Firstly, several of the measures used are essentially measuring the same effect: eg
Lead-time, Cycle Time and Due Date performance all measure the company’s ability to
respond speedily to customer orders. Thus one would not expect authors to report all
measures. Secondly, many companies do not wish to report factors such as financial results,
for competitive reasons. Thirdly, many companies adopt TOC with a particular focus, such
as to improve due date performance and may fail to give much attention to effects outside
this focus.
Furthermore, it is often difficult to collect hard data: people do not always take
measurements before they make changes: they may not envisage how effective this
approach will be – often they have tried other methods before, and the results have not been
noteworthy, so why should this method be any different? Sometimes the results are simply
too hard to calculate: eg to calculate the Inventory figures using Goldratt’s definition (see
[6], [16] or [27]) is problematic if the company’s accounts are prepared using normal cost
1 To our knowledge, the only other published survey of applications to date is that by Noreen, Smith and
Mackey [27], which reported in depth on 25 organisations that were using TOC.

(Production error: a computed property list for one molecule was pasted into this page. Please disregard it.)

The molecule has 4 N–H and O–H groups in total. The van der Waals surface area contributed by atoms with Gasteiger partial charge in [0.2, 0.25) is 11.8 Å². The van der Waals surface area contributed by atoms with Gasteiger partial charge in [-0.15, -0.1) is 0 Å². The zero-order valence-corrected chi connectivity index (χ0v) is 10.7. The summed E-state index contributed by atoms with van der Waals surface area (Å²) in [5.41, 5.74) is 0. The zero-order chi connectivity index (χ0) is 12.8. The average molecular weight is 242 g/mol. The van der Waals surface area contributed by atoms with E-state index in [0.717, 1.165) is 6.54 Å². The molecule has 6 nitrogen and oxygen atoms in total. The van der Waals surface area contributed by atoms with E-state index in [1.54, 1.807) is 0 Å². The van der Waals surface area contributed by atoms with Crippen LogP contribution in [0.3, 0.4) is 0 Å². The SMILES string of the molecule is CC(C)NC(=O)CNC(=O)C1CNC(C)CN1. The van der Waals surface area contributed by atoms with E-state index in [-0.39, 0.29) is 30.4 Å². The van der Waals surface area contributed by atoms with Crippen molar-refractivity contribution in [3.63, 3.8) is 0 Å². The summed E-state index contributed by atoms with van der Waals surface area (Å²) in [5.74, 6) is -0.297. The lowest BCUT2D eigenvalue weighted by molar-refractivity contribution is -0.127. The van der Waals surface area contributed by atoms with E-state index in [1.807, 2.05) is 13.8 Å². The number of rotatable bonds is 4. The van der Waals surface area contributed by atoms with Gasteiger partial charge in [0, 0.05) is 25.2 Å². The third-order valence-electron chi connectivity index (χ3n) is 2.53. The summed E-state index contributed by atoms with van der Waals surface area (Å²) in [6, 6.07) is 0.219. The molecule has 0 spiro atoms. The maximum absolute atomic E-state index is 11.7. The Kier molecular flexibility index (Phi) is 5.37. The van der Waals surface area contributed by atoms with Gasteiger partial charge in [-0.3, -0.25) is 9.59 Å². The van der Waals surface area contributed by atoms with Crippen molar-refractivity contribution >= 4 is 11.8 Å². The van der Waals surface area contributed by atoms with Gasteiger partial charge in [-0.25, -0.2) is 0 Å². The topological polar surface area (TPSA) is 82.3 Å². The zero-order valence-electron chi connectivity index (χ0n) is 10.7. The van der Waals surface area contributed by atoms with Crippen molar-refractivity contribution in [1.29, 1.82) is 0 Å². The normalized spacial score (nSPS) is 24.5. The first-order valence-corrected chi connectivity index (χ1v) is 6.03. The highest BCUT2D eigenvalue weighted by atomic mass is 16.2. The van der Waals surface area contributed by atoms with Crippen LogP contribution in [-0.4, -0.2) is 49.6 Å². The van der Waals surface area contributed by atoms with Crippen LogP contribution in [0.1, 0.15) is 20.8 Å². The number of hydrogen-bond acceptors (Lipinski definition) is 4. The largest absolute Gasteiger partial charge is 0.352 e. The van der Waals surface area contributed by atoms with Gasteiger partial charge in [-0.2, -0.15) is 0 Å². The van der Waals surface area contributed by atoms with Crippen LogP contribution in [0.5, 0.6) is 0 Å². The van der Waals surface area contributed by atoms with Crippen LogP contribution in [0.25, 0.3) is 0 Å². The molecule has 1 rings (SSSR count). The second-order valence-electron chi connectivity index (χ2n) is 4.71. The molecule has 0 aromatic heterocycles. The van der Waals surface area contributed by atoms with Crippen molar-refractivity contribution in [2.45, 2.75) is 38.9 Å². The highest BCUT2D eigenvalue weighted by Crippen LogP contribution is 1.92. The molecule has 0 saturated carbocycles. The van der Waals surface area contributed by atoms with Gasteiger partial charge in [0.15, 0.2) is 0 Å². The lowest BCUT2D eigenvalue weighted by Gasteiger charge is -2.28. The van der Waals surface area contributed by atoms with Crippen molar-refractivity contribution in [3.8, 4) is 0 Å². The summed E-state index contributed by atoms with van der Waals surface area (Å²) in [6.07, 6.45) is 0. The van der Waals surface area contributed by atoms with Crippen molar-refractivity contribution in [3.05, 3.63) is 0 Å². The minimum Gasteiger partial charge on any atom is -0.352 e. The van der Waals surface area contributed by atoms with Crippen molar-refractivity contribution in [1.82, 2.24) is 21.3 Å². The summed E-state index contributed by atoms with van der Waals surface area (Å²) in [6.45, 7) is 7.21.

2 The complete table runs to some 7 pages, so is not included here due to the page limit.
accounting conventions (GAPP), as experience with Expozay showed [22]. Or they may
have changed the way they measure Inventory as part of the change to TOC, and hence any
reported figures would be misleading. Another reason might be that people would prefer
not to know how bad things really are at the start.
Finally, when taken in context of the articles themselves, it is apparent that the
authors considered TOC to be a success. For all these reasons, the gaps in the data are not
considered to be unreasonable.
The data available was analysed using Exploratory Data Analysis methods.
2.2 Findings of the analysis
The results of the analysis of reported changes in operational and financial performance,
resulting from the application of TOC, are summarised below:
Lead-Times: Mean Reduction 69%
A mean reduction in lead-time of 69% emerged from the sample of thirty-two observations,
all of which reported reductions. Over three quarters of the sample experienced reductions
in lead-time greater than 50%
Cycle-Times: Mean Reduction 66%
In every case where changes in cycle-time were reported, the reports showed a decrease, or
improvement in cycle-time. Fourteen observations made up the sample for change in
cycle-times.
Due-Date-Performance: Mean Improvement 60%
Improving due-date-performance is synonymous with meeting delivery promises to
customers. A mean improvement of 60% emerged from the sample. Twelve observations
made up the sample for change in due-date-performance. Several organisations experienced
improvements of over 100%.
Inventory Levels: Mean Reduction 50%
Reducing inventory is associated with reducing lead-times in a DBR system. A mean
inventory reduction of 50% resulted from the sample of 28 observations.